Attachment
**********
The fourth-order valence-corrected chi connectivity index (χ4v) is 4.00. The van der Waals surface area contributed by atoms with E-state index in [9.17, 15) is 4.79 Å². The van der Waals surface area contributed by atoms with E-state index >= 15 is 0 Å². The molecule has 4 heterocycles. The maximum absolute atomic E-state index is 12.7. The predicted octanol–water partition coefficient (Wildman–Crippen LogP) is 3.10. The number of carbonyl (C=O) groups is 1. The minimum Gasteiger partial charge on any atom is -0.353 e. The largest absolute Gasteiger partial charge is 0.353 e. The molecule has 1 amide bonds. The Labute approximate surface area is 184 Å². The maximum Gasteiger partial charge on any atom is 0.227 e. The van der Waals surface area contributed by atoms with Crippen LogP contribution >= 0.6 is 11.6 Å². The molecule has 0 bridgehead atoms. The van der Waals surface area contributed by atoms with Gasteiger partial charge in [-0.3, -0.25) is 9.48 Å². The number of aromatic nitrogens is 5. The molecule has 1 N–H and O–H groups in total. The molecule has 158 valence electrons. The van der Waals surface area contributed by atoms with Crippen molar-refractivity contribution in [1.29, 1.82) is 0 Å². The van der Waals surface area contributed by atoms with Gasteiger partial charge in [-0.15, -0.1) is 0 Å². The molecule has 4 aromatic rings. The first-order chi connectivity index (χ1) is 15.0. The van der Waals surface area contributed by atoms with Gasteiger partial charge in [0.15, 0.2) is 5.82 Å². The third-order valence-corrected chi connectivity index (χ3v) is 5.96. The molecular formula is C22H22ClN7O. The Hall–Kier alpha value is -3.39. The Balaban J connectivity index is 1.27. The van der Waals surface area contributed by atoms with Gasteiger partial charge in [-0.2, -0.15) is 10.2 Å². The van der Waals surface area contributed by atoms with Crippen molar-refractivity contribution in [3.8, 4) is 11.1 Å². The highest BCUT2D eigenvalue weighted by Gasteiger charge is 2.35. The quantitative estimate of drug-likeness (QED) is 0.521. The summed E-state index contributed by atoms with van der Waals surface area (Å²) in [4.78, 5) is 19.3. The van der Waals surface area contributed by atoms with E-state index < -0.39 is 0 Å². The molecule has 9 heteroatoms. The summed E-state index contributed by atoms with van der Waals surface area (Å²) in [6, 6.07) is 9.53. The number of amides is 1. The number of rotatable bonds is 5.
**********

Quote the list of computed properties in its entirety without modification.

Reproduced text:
The fourth-order valence-corrected chi connectivity index (χ4v) is 4.00. The van der Waals surface area contributed by atoms with E-state index in [9.17, 15) is 4.79 Å². The van der Waals surface area contributed by atoms with E-state index >= 15 is 0 Å². The molecule has 4 heterocycles. The maximum absolute atomic E-state index is 12.7. The predicted octanol–water partition coefficient (Wildman–Crippen LogP) is 3.10. The number of carbonyl (C=O) groups is 1. The minimum Gasteiger partial charge on any atom is -0.353 e. The largest absolute Gasteiger partial charge is 0.353 e. The molecule has 1 amide bonds. The Labute approximate surface area is 184 Å². The maximum Gasteiger partial charge on any atom is 0.227 e. The van der Waals surface area contributed by atoms with Crippen LogP contribution >= 0.6 is 11.6 Å². The molecule has 0 bridgehead atoms. The van der Waals surface area contributed by atoms with Gasteiger partial charge in [-0.3, -0.25) is 9.48 Å². The number of aromatic nitrogens is 5. The molecule has 1 N–H and O–H groups in total. The molecule has 158 valence electrons. The van der Waals surface area contributed by atoms with Crippen molar-refractivity contribution in [1.29, 1.82) is 0 Å². The van der Waals surface area contributed by atoms with Gasteiger partial charge in [-0.15, -0.1) is 0 Å². The molecule has 4 aromatic rings. The first-order chi connectivity index (χ1) is 15.0. The van der Waals surface area contributed by atoms with Gasteiger partial charge in [0.15, 0.2) is 5.82 Å². The third-order valence-corrected chi connectivity index (χ3v) is 5.96. The molecular formula is C22H22ClN7O. The Hall–Kier alpha value is -3.39. The Balaban J connectivity index is 1.27. The van der Waals surface area contributed by atoms with Gasteiger partial charge in [-0.2, -0.15) is 10.2 Å². The van der Waals surface area contributed by atoms with Crippen molar-refractivity contribution in [3.8, 4) is 11.1 Å². The highest BCUT2D eigenvalue weighted by Gasteiger charge is 2.35. The quantitative estimate of drug-likeness (QED) is 0.521. The summed E-state index contributed by atoms with van der Waals surface area (Å²) in [4.78, 5) is 19.3. The van der Waals surface area contributed by atoms with E-state index < -0.39 is 0 Å². The molecule has 9 heteroatoms. The summed E-state index contributed by atoms with van der Waals surface area (Å²) in [6, 6.07) is 9.53. The number of amides is 1. The number of rotatable bonds is 5.